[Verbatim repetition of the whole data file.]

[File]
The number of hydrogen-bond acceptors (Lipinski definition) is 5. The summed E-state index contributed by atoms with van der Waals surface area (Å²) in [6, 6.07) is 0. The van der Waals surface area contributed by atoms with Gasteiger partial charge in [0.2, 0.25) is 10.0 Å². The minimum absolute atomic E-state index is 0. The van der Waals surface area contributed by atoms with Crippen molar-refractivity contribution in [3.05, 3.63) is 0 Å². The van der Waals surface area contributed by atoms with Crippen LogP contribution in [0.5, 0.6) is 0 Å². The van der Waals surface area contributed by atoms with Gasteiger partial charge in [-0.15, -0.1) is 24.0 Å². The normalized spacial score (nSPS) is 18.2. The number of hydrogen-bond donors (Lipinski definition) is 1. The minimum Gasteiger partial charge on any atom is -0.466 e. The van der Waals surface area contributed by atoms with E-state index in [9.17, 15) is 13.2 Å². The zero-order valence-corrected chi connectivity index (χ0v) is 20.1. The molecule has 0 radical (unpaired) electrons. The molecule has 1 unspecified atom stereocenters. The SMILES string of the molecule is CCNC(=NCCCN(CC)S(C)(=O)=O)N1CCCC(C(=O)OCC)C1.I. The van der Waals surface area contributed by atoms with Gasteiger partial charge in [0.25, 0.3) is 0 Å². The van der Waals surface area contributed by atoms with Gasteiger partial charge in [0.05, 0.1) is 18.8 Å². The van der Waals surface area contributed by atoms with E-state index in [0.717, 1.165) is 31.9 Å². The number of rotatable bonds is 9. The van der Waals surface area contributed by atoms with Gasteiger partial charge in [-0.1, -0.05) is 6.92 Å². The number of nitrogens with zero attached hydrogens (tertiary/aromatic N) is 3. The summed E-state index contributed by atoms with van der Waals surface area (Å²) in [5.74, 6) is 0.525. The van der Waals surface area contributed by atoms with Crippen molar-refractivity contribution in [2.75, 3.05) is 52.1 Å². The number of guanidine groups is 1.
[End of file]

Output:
The number of hydrogen-bond acceptors (Lipinski definition) is 5. The summed E-state index contributed by atoms with van der Waals surface area (Å²) in [6, 6.07) is 0. The van der Waals surface area contributed by atoms with Gasteiger partial charge in [0.2, 0.25) is 10.0 Å². The minimum absolute atomic E-state index is 0. The van der Waals surface area contributed by atoms with Crippen molar-refractivity contribution in [3.05, 3.63) is 0 Å². The van der Waals surface area contributed by atoms with Crippen LogP contribution in [0.5, 0.6) is 0 Å². The van der Waals surface area contributed by atoms with Gasteiger partial charge in [-0.15, -0.1) is 24.0 Å². The normalized spacial score (nSPS) is 18.2. The number of hydrogen-bond donors (Lipinski definition) is 1. The minimum Gasteiger partial charge on any atom is -0.466 e. The van der Waals surface area contributed by atoms with E-state index in [9.17, 15) is 13.2 Å². The zero-order valence-corrected chi connectivity index (χ0v) is 20.1. The molecule has 0 radical (unpaired) electrons. The molecule has 1 unspecified atom stereocenters. The SMILES string of the molecule is CCNC(=NCCCN(CC)S(C)(=O)=O)N1CCCC(C(=O)OCC)C1.I. The van der Waals surface area contributed by atoms with Gasteiger partial charge in [0.25, 0.3) is 0 Å². The van der Waals surface area contributed by atoms with Gasteiger partial charge in [0.05, 0.1) is 18.8 Å². The van der Waals surface area contributed by atoms with E-state index in [0.717, 1.165) is 31.9 Å². The number of rotatable bonds is 9. The van der Waals surface area contributed by atoms with Gasteiger partial charge in [-0.1, -0.05) is 6.92 Å². The number of nitrogens with zero attached hydrogens (tertiary/aromatic N) is 3. The summed E-state index contributed by atoms with van der Waals surface area (Å²) in [5.74, 6) is 0.525. The van der Waals surface area contributed by atoms with Crippen molar-refractivity contribution in [2.75, 3.05) is 52.1 Å². The number of guanidine groups is 1.